What’s minimalist and readable and not named after a snake?* You’d know the answer to that if you’d attended our second PyCon meetup, which took place at X2 in Lahore on 19th August. Representing the local Python community were Python developers, managers, and human resource professionals from software houses such as QC Tech, Ebryx, and Tintash; academics and computer scientists from UET, NUML, and elsewhere; Python developers working at companies such as Nestle. All in all, we had a good mix of different people who have a stake in the future of Python and the tech community in Pakistan and it showed in the discussion that followed.
Jokes aside, much of the second meetup focused on deciding what kind of content we want in the first-ever PyCon. We agreed we want it deliver substance over glamor, and a few of the professionals shared memories of their early days working with Python--mentorship, active learning, and opportunities were three things consistently found lacking in the current tech ecosystem in Pakistan.
A number of participants pointed out our universities do not adequately prepare or introduce their students to the broader world of programming beyond a few selected languages, and subsequently companies end up investing extra time & funds just to get students up to speed after they graduate. This delayed learning curve matters: the best Python developers tech recruiters and managers typically reported coming across were those that started working with Python while still in their student days, and these developers had to seek out training about Python on their own.
This isn’t a problem limited to the Python community; most of us work in our own “silos of expertise”, rarely reaching out across niches or contributing to community-building around technology, despite graduating 10000 Computer Science students across Pakistan per year. We have over 200 million people, and over 50% of these are under the age of thirty--there is a huge need for learning and exposure that’s going unaddressed, and it will impact our ability to compete in the future.
So what does this look like in terms of content? We outlined a few main things:
Doing beats listening: We want participants to be able to get hands-on experience with the language as much as possible. They should be able to experience for themselves what it’s like to execute a particular concept or idea in Python. This means we want a focus on tutorials and workshops. If you think you have what it takes to teach someone how to make something in Python, we want to hear from you!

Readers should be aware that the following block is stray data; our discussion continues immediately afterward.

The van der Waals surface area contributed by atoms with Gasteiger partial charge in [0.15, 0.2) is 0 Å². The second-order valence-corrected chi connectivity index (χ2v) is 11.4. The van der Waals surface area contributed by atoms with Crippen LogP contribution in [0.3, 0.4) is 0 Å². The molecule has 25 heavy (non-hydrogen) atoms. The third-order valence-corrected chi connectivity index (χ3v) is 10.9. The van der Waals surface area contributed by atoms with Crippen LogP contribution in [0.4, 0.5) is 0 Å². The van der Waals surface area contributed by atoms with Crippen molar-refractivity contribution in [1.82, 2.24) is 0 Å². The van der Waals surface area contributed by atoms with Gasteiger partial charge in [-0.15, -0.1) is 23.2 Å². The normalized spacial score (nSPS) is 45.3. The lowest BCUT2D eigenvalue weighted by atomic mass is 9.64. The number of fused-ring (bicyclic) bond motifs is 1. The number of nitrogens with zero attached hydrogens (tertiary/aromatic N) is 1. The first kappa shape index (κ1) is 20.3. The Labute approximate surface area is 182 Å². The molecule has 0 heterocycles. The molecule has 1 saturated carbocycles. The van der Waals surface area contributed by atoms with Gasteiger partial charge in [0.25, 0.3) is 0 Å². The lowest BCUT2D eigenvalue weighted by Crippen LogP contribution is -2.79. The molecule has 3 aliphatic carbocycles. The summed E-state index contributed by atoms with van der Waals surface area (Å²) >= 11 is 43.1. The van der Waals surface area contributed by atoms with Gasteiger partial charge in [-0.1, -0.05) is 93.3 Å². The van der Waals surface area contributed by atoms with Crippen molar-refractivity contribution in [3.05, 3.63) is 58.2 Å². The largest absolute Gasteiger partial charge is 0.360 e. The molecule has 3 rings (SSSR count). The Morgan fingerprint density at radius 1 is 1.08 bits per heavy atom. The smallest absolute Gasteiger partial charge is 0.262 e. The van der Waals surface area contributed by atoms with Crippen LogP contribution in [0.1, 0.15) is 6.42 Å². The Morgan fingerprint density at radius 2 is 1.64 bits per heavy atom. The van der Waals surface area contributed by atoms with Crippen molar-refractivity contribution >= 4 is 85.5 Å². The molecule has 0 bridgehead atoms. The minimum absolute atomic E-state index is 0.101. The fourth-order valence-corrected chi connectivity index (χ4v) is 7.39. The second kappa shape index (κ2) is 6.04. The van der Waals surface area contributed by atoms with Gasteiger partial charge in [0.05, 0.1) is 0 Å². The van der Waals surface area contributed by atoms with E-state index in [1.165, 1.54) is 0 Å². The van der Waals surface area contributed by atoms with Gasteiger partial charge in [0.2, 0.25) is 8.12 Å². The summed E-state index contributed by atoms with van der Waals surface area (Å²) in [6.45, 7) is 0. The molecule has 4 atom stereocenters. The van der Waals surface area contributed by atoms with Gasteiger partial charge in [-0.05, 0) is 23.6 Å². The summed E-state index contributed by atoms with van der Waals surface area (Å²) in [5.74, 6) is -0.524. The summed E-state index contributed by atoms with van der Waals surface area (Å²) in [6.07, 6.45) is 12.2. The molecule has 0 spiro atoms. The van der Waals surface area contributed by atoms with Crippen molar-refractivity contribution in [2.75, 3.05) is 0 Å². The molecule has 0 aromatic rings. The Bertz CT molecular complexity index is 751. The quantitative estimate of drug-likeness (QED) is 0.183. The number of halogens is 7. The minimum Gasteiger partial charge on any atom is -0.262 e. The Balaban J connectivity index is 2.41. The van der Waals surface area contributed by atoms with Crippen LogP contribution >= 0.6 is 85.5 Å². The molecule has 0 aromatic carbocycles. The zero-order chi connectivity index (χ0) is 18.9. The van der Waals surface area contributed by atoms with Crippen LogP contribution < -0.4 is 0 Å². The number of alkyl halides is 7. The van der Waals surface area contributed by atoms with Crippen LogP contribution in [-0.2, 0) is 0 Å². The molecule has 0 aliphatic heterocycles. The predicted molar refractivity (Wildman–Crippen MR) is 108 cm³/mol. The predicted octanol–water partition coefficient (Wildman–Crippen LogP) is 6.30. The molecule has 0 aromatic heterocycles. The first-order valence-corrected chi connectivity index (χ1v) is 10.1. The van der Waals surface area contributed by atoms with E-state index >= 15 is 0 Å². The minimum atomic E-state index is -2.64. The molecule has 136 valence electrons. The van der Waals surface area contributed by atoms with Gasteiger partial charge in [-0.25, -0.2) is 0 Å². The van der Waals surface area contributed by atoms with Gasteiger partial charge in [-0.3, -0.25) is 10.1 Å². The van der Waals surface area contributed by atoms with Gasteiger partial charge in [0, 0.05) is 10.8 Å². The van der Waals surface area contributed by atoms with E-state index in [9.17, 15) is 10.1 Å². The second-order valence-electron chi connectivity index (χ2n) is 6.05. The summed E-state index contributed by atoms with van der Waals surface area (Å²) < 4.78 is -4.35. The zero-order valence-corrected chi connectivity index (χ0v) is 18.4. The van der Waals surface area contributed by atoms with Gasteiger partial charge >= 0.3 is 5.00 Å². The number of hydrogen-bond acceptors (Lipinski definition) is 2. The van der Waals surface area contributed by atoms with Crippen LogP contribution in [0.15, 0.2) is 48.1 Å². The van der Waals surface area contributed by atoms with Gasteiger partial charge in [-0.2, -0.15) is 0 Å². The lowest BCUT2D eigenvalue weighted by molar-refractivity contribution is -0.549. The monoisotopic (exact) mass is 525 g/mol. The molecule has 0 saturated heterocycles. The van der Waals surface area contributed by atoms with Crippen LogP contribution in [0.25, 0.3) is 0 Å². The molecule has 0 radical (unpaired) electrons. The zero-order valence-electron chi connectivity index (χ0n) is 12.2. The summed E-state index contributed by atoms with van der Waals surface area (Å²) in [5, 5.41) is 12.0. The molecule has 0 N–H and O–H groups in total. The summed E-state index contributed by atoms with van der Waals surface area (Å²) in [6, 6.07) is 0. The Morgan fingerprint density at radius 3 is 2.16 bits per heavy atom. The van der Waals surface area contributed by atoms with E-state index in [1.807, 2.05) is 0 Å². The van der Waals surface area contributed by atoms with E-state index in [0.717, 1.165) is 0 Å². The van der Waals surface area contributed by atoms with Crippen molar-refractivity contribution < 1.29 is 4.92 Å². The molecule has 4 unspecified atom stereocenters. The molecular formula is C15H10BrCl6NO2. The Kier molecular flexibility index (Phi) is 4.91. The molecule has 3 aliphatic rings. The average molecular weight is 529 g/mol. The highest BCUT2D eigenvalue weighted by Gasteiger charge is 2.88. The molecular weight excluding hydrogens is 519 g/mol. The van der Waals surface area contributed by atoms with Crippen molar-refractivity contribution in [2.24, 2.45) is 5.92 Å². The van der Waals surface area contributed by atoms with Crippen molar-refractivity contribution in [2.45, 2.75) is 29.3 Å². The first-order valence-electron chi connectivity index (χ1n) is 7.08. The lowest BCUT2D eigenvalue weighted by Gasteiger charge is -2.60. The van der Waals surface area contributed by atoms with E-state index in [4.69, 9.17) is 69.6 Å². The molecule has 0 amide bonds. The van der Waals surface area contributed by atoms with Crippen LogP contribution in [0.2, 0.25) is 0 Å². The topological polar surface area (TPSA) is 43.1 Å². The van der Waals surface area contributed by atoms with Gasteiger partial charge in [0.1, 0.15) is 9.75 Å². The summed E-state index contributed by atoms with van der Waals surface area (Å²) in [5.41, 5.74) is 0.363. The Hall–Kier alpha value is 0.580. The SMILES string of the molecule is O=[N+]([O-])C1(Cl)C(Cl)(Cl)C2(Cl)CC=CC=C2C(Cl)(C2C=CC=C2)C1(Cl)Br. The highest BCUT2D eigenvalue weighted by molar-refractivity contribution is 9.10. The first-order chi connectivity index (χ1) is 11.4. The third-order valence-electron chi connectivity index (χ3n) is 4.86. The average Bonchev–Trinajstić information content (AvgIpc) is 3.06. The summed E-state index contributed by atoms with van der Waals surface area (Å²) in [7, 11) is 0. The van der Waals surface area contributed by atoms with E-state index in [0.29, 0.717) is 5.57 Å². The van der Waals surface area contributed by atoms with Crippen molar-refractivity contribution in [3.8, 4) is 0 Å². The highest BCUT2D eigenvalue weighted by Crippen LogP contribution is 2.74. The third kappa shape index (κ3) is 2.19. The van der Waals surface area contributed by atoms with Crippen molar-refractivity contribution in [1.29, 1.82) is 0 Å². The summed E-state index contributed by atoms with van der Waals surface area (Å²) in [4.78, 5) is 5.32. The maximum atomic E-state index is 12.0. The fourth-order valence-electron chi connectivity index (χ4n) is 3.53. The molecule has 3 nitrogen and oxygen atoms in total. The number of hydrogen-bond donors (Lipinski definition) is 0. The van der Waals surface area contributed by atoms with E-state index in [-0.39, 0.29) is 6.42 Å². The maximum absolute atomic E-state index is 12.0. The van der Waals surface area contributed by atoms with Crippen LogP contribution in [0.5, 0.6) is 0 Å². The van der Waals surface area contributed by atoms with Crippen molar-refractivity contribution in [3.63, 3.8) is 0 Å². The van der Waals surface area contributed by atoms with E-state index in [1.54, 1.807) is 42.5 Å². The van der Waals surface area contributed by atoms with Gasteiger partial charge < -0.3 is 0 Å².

Showing beats telling: A great way to learn about what you can possibly do with something is to check out what you’ve already done with it. That’s why we’re also very interested in people who have case studies to present. Show us how you or your team used Python or a creative combination of it to snake work your way out of a problem.
Let’s get talking: It’s time to move past being consumers of tech towards being creators of it. We want to host panel discussions around Python, and because many of the developers cited having significant with other languages as well one of the ideas we’re considering is to let seasoned developers get together to discuss what different challenges look like when tackled in Python versus other languages. Would you be interested in sitting on such a panel? Let us know.
Connected conferencing: We want to get professionals from different niches and interests connected to each other to build bigger, better things--and there are also complementary skills or knowledge, such understanding how to properly contribute to open source projects, that might not directly involve Python but are vital to building a vibrant community around it.
But one question arched above the others: should we target content towards beginners who have little or no knowledge of Python but a willingness to learn--or should we keep it interesting and advanced enough for existing Python developers? You definitely don’t have to be a Pythonista to join, and we want as many beginners to benefit from this as possible. We’re leaning towards a mix of the two, with dual tracks for beginners and advanced professionals and up to 16 one hour sessions spread across the day--but we want to hear from YOU, the community.
We’ve also extended the date for proposal submissions to 30th September--so if you’ve got a better idea of how you can contribute, there’s still time to send it in.
Our next meetup will be an exclusive gathering focusing on proposals: selection criteria, pitches, and more. An afternoon of code, computers, and community: you’d think that’d be enough reason to become involved...and then we tell you there’s also tea.
So get started!